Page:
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Daily telegraph

Roman coin confirms emperor's existence
February 26th, 2004

It is made of bronze and it is not much bigger than a 5eurocents piece and 1,700 years ago it would not have bought a piece of bread.
But its discovery in a field in Oxfordshire rewrites a small part of history. The coin confirms the existence of an almost unknown Roman emperor, Domitian or Domitianus (the second?), who ruled Britain briefly in AD 271.
It was found one evening last spring by an amateur archaeologist with a metal detector.

Yesterday its discovery was described by experts at the British Museum as "thrilling" and "amazing".
The coin bears the likeness of Domitian wearing a crown of rays and the inscription Imp(erator) C(aesar) Domitianus P(ius) F(elix) Aug(ustus).

"Domitian ruled for a week or maybe two, probably no more, before he was overthrown and possibly killed," said Roger Bland, the museum's former curator of coins.
"But here at last we have evidence that he minted his own coin, which proves that he was emperor. It is a very exciting piece of the jigsaw puzzle."
Domitian's reign was over the secessionist Gallic Empire, comprising Gaul, Germany, Britain and Spain, and with its headquarters in Cologne or Trier.

It was founded by Postumus a decade earlier as Rome's authority crumbled after the capture by the Persians of Emperor Valerian who, according to legend, spent the rest of his days as a live footstool for the Persian king.
A century later two historians in Rome referred elliptically to a senior army officer called Domitianus playing a part in the affairs of the Gallic Empire. But they provided no hard evidence that he had declared himself ruler.
The only other clue to Domitian's existence was the discovery in the Loire region of France in 1900 of a single coin bearing his impression. But it was dismissed as a modern forgery.

The discovery of the second coin proves that it was not, the British Museum says. "They are identical," Mr Bland said. "There is no question at all now - they are both genuine."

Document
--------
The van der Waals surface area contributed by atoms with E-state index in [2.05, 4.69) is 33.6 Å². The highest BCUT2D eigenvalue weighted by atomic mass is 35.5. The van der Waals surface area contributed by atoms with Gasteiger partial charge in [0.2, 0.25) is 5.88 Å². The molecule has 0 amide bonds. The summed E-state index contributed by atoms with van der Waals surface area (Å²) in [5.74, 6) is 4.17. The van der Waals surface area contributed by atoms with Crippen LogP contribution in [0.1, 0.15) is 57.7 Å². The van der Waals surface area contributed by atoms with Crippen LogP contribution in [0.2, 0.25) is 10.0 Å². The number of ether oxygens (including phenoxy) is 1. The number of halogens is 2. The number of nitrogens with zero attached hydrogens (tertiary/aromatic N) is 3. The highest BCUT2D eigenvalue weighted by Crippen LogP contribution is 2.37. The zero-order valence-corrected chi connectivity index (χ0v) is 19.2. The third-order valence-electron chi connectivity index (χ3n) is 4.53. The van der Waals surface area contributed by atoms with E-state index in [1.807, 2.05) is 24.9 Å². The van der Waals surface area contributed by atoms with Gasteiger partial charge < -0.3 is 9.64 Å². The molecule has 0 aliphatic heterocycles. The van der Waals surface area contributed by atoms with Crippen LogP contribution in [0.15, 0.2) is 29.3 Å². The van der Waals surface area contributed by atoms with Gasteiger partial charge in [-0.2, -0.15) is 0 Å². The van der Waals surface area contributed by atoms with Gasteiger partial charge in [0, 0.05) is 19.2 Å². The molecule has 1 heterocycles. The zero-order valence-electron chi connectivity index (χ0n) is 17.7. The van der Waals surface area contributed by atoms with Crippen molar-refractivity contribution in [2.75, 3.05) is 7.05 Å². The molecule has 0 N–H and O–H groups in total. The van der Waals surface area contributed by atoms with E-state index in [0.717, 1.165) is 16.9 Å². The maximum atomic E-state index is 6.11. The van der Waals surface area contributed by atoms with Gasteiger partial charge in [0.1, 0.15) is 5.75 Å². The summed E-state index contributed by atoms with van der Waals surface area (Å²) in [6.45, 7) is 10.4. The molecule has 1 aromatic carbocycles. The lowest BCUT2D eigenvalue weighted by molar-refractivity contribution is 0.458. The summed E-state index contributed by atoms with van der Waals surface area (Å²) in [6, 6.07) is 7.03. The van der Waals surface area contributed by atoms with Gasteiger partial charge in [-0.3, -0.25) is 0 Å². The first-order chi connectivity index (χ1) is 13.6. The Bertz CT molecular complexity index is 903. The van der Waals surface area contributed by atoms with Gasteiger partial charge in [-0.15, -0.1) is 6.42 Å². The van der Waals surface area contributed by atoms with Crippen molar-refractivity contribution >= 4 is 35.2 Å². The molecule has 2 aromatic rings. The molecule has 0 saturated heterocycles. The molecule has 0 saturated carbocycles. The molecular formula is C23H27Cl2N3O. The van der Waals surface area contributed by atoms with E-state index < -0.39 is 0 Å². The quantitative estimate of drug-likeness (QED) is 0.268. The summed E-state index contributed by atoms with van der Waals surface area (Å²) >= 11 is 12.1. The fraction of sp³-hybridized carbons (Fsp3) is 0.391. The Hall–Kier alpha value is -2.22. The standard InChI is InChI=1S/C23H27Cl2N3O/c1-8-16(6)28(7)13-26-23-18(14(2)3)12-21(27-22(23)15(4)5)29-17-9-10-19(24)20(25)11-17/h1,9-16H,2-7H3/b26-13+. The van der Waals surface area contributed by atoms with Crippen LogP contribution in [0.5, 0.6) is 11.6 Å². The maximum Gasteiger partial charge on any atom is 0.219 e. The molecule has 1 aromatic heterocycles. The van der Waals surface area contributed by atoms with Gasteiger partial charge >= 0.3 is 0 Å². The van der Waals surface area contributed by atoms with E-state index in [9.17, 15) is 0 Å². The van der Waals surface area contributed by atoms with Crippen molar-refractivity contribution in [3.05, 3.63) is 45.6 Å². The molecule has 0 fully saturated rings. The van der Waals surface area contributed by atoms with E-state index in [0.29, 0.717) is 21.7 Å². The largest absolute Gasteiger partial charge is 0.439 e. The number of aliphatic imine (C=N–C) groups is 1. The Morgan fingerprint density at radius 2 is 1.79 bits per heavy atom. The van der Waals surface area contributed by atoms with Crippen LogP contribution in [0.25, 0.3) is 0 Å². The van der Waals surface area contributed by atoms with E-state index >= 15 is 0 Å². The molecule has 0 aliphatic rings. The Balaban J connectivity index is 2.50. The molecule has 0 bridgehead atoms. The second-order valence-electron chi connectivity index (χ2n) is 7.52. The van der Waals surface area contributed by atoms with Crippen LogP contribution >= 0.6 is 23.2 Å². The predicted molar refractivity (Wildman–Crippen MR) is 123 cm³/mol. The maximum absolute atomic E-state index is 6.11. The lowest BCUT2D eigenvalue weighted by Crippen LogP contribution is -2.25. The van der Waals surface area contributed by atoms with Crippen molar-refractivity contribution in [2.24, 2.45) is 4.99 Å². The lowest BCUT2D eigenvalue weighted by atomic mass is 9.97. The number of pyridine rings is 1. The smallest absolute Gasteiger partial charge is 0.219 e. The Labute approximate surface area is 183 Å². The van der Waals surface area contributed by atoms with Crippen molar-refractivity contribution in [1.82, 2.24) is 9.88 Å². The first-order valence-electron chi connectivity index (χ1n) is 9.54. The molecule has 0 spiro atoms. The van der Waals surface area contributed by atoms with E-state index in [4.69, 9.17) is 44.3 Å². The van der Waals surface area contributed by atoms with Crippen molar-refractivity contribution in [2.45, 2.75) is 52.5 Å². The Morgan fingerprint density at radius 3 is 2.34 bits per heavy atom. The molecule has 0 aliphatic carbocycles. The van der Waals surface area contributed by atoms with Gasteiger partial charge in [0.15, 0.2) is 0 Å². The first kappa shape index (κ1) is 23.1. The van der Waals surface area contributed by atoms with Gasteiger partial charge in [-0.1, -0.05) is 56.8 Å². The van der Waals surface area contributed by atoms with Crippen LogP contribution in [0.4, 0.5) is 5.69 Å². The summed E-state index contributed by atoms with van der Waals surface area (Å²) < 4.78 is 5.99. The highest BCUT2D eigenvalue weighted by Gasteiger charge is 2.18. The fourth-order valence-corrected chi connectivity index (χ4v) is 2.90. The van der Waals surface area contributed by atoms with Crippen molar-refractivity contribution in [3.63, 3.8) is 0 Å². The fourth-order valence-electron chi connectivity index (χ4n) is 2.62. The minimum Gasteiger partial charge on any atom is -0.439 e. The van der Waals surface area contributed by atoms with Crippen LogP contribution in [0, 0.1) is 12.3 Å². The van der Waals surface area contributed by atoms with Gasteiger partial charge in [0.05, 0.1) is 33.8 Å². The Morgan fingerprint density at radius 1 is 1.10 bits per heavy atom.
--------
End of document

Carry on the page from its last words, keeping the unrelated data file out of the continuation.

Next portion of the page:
The Oxfordshire coin was found among a hoard of more than 5,000 unexceptional 4th-century coins which had corroded into a solid lump inside an earthenware pot buried 14in below ground.
It was not until this month, after conservators had separated the coins, that Richard Abdy, Mr Bland's successor, started to study them. Most came from the reigns of Victorinus and Tetricus. Then he found an inscription he had never seen before.

Mr Abdy said: "I dived into the reference books and sent an e-mail to my opposite number in France who had just written a paper on the French coin and soon we had a result.
"It can't get much rarer than this. We don't have documents, only coins, and it is frustrating that we do not know more about Domitianus. We do not know where he came from and we do not know how or when he died. But we know he existed."
The find was made by Brian Malin, 30, a factory supervisor from Chipping Norton. He said yesterday: "I was about to give up for the day and go home when I picked up a faint signal on my metal detector. I found this pot and it was so heavy that it was like picking up a cannonball."
A decade ago his family found a hoard of 3,000 Roman coins which are now in the Ashmolean in Oxford. Mr Malin said: "It is like lightning striking twice. Now my ambition is to find some gold coins."

 

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